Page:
Thursday, January 30, 2014

"Citizens United" Liberates Unions, Too.

Criticism based on faulty understanding of the Citizens United v. FEC Supreme Court decision that struck down limits on corporate and union spending on political campaigns surfaces time and again. For example, a NJ Star-Ledger letter (The Democrats' blame) bemoaned "'Citizens United,' the ruling that equates corporations with people."

Does the writer believe that corporations can exist where there are no people—for example, on Mars? Your guess is as good as mine.

I left this reply:

[Susan J.] Waldman obviously doesn't understand that Citizens United holds that individuals don't lose their free speech rights when they organize under corporations—a form of freedom of association—or that the same decision also liberated unions to spend without restrictions on their political causes. Apparently she has bought into the dangerous nonsense that the free flow of political dialogue in election campaigns is somehow a threat. The restrictions on corporate and union election and issue advocacy spending [that Citizens United] overturned insulated incumbent politicians from criticism from the people they allegedly serve. It was the right decision for making politicians more accountable to the people and a critical victory for the First Amendment.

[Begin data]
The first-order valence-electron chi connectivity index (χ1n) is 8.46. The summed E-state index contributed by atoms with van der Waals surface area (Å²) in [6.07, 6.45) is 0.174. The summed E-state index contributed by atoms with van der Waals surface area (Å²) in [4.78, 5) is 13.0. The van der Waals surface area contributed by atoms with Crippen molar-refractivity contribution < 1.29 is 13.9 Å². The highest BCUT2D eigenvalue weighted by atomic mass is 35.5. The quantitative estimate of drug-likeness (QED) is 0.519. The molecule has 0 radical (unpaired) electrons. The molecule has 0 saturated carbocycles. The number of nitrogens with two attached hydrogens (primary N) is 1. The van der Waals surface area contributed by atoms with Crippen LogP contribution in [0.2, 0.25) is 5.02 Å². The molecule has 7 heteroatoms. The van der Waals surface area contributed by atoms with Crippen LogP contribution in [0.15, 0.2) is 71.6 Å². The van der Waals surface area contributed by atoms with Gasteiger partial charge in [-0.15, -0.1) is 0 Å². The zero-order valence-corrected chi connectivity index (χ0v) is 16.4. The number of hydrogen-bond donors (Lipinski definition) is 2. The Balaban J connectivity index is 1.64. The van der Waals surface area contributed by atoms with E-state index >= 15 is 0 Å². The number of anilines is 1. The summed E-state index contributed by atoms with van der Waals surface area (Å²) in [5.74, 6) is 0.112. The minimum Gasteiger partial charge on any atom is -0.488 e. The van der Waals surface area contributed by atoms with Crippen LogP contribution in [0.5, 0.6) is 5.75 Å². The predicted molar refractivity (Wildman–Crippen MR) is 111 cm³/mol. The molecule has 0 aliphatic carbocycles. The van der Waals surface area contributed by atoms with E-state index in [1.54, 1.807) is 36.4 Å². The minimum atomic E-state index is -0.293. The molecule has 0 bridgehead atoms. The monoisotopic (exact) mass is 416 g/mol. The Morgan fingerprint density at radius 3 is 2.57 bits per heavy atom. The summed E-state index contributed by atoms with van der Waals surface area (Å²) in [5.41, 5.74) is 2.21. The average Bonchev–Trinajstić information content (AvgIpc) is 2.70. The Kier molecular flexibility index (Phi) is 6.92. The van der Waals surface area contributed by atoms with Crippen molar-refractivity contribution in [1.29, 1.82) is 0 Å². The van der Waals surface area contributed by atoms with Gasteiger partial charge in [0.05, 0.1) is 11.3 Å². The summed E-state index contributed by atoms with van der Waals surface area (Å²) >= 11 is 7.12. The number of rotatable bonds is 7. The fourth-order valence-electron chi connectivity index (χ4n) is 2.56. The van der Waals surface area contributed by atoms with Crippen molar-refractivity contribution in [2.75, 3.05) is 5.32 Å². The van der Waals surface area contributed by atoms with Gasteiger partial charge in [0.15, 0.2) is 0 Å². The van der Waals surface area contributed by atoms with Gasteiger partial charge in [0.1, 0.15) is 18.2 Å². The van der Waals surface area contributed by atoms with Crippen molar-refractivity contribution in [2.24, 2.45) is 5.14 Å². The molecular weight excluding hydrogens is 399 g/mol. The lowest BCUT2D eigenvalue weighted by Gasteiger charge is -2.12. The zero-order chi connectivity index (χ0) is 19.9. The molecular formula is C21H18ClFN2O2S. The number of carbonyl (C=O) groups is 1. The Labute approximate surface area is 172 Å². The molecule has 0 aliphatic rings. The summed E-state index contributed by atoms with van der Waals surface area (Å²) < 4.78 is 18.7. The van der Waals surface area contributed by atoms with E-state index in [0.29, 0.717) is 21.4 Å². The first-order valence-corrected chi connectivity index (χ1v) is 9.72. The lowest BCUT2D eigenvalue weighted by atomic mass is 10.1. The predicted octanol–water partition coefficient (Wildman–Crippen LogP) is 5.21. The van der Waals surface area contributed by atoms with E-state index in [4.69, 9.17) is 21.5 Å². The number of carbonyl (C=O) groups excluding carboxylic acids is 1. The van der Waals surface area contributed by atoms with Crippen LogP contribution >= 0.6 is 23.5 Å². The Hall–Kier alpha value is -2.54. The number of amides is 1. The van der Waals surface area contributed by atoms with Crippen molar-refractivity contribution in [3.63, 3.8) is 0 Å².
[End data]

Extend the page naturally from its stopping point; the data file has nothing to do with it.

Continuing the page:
Related Reading:

"Corporatists" Are Individuals, Too

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